Identity: The Demand for Dignity and the Politics of Resentment. By Francis Fukuyama. Farrar, Straus and Giroux; 240 pages; $26. To be published in Britain by Profile Books in October; £16.99.
The Lies That Bind: Rethinking Identity. By Kwame Anthony Appiah. Liveright; 256 pages; $27.95. Profile Books; £14.99.
One of the most remarkable recent developments in Anglo-American politics is the reification of the white working class. Google Trends, a website that tracks how often particular words or phrases are typed into the search engine, shows a huge spike in interest in that group when Donald Trump won the presidential election in 2016. Interest has never quite subsided since. What is more, the white working class has gone from being mostly ignored to being assumed to have a consistent set of views, even a political agenda.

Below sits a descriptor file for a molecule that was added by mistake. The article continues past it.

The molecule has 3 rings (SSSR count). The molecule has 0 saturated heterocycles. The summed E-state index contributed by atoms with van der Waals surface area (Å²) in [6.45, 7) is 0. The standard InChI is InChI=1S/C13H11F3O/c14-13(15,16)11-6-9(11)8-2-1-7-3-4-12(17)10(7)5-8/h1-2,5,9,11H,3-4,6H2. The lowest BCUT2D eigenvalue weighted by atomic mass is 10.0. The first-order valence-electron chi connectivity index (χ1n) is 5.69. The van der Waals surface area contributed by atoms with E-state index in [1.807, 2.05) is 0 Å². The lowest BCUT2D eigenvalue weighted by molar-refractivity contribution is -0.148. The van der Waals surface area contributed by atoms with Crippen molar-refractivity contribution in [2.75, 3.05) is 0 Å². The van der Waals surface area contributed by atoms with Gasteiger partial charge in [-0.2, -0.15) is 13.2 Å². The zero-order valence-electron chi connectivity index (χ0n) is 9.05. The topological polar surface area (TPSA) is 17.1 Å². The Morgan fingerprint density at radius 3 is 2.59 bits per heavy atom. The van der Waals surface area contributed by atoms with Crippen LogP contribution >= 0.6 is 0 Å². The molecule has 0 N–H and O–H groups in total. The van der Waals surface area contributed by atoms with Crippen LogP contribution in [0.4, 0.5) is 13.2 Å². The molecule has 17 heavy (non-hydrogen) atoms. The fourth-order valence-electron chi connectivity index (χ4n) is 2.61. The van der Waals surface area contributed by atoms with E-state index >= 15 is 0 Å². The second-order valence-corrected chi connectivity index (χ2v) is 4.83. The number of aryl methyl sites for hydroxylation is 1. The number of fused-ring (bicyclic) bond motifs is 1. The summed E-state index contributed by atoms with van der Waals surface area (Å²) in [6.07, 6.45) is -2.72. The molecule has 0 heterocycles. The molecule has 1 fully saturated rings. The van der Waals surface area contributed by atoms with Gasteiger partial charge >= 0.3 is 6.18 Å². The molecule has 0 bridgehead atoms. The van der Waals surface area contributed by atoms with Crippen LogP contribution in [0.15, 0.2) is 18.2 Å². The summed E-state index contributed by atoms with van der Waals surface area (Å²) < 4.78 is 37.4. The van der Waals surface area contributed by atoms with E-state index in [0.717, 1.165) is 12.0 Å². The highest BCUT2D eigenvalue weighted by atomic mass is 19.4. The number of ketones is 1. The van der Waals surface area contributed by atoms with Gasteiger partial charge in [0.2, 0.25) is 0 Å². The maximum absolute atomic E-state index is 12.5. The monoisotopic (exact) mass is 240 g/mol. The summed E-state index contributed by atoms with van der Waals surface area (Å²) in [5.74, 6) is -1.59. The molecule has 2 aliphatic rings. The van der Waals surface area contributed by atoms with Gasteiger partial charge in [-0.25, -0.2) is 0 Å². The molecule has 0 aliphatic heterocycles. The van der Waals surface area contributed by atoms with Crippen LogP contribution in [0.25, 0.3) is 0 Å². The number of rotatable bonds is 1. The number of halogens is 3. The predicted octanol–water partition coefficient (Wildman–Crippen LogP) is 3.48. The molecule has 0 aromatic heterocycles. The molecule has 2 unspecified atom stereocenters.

Many of the books published after Britain’s vote to leave the European Union and Mr Trump’s election tried to explain why this group in particular had turned on the political establishment. For example, “Us vs Them” by Ian Bremmer and “WTF” by Robert Peston found the answer in the travails of former industrial towns and the arrogance and selfishness of elites. Now come two more reflective takes. “Identity” and “The Lies That Bind” suggest that Western countries not only have deep economic and social problems, but philosophical ones too. People are looking at themselves and others in the wrong ways.
They suggest that Western countries not only have deep economic problems, but philosophical ones too https://t.co/HonJLlj9U5
— The Economist (@EconCulture) August 29, 2018